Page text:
Je n'aime pas dans les vieux films américains quand les conducteurs ne regardent pas la route. Et de ratage en ratage, on s'habitue à ne jamais dépasser le stade du brouillon. La vie n'est que l'interminable répétition d'une représentation qui n'aura jamais lieu.

Middle Earth Chronology: The Childhood of Turin - Of Mim the Dwarf!


Buy Unfinished Tales

FA 473 – 496

*Okay, so we covered the pertinent details of the life and death of Turin in my post about The Children of Hurin, but we jump back now to a previously published version of the story.  The author of this timeline mostly eschews rough drafts and revisions, which is a good thing or we’d be plowing through The History of Middle Earth until doomsday.

*However, my understanding is that he counts the original versions of the Children of Hurin as official because they were officially published in The Silmarillion and Unfinished Tales.  Thus they are not just rough drafts, but also, in a way at least, alternate versions of the story. 

*Regardless, we’re going to look at the first section of the story as it appears in Unfinished Tales.  It appears there under the title Narn I Hin Hurin

*So, the point of the Unfinished Tales, which we haven’t talked about yet in this project, was to publish, in their unfinished form, tales that had really not been told elsewhere.  Ergo, this version of the story doesn’t contain Hurin and Huor’s visit to Gondolin or the Battle of Unnumbered Tears, since those had both been told in their most complete version in the Silmarillion, published a few years before. 

*There’s a bit here when Hurin is getting ready to ride off to Unnumbered Tears, however, where he lifts Turin up on his shoulders.  I don’t recall that from The Children of Hurin.

*This version even skips Hurin’s capture; we go from Hurin riding off to battle to a single paragraph noting that the story of Unnumbered Tears has been sung elsewhere and then to Morgoth’s questioning of Hurin about the location of Gondolin. 

*Okay, there’s an extra scene here, just a paragraph or two, that explains how the dragon-helm Thingol gives to Turin to use got to Thingol in the first place.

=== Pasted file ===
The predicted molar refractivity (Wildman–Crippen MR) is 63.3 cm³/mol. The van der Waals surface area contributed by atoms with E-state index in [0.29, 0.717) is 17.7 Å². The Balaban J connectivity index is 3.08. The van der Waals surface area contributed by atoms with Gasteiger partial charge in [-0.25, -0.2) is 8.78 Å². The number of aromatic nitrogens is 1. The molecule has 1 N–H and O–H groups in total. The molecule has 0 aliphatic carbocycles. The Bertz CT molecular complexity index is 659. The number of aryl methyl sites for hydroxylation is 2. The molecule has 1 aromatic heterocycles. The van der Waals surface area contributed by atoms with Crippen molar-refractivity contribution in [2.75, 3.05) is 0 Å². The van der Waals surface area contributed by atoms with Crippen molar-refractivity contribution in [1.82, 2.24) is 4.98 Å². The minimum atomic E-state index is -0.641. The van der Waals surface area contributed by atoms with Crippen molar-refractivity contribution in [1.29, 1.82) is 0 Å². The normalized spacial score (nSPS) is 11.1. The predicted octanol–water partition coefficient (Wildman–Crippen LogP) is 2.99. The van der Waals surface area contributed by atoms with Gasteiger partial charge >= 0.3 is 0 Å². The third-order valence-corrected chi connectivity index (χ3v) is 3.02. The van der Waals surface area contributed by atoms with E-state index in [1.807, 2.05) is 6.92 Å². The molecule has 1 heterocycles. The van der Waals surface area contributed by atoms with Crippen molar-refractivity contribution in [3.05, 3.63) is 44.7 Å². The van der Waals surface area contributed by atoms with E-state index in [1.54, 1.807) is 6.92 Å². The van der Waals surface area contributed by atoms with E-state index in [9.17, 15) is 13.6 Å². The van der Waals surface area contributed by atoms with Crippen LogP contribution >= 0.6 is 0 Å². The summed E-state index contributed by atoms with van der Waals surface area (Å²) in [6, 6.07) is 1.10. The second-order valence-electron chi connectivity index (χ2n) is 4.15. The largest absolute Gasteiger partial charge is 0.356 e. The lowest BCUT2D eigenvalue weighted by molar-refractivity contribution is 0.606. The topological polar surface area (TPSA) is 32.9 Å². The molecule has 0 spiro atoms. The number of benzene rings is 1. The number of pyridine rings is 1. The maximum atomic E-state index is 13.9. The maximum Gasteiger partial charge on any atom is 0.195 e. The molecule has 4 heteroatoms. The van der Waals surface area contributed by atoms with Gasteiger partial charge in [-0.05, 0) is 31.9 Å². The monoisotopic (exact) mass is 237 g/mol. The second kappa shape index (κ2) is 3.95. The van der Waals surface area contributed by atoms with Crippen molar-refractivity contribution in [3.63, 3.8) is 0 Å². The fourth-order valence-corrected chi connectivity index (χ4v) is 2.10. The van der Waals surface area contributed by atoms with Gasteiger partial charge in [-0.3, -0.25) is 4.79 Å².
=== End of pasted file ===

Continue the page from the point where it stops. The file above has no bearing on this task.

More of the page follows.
*After Turin arrives in Doriath, Thingol waits until Morwen has had time to have Nienor and then he sends spies back to find her and accompany her to Doriath, but when they get there, she’s still unwilling to go since Nienor is still so young.  But she sends the dragon helm back with them to give to Thingol to give to Turin when he’s old enough.

*There’s a nice bit where Turin has been waiting for the spies to return with his mother and so he’s waiting and watching for them.  When he sees them at last returning alone, he is stricken to the heart. 

*And then there’s a few paragraphs about the history of the dragon helm that I don’t think was in The Children of Hurin either.  So, there’s an extra couple of pages here. 

*There are a few things that are a bit different in this version that are mostly editorial decisions. 

*For instance, whereas in The Children of Hurin, the Of Mim the Dwarf chapter started with a description of the history of the Petty-Dwarves were, here the Of Mim the Dwarf chapter starts with Turin and his outlaws capturing Mim and then, later in the chapter, Mim tells Turin about the history of the Petty-Dwarves.

*So, that kind of reordering of things.  Nothing of real substance. 

*Mim gets off a great line that I don’t recall from The Children of Hurin.  “You are one of the fools that spring would not mourn if you perished in winter.” 

*So, this section of the Narn ends with Turin and his outlaws established in Mim’s dwelling. 

*Essentially, the bulk of the text of the Children of Hurin came from this version of the story.  However, the story does rather, I think, need the inclusion of things like the Unnumbered Tears and such to really make it freestanding as The Children of Hurin was intended to be. 

*So, interesting to read this work in progress. 

J.R.R. Tolkien

*Next time, we’ll look at the first half of the chapter in the Silmarillion dedicated to Turin.  Be here for that.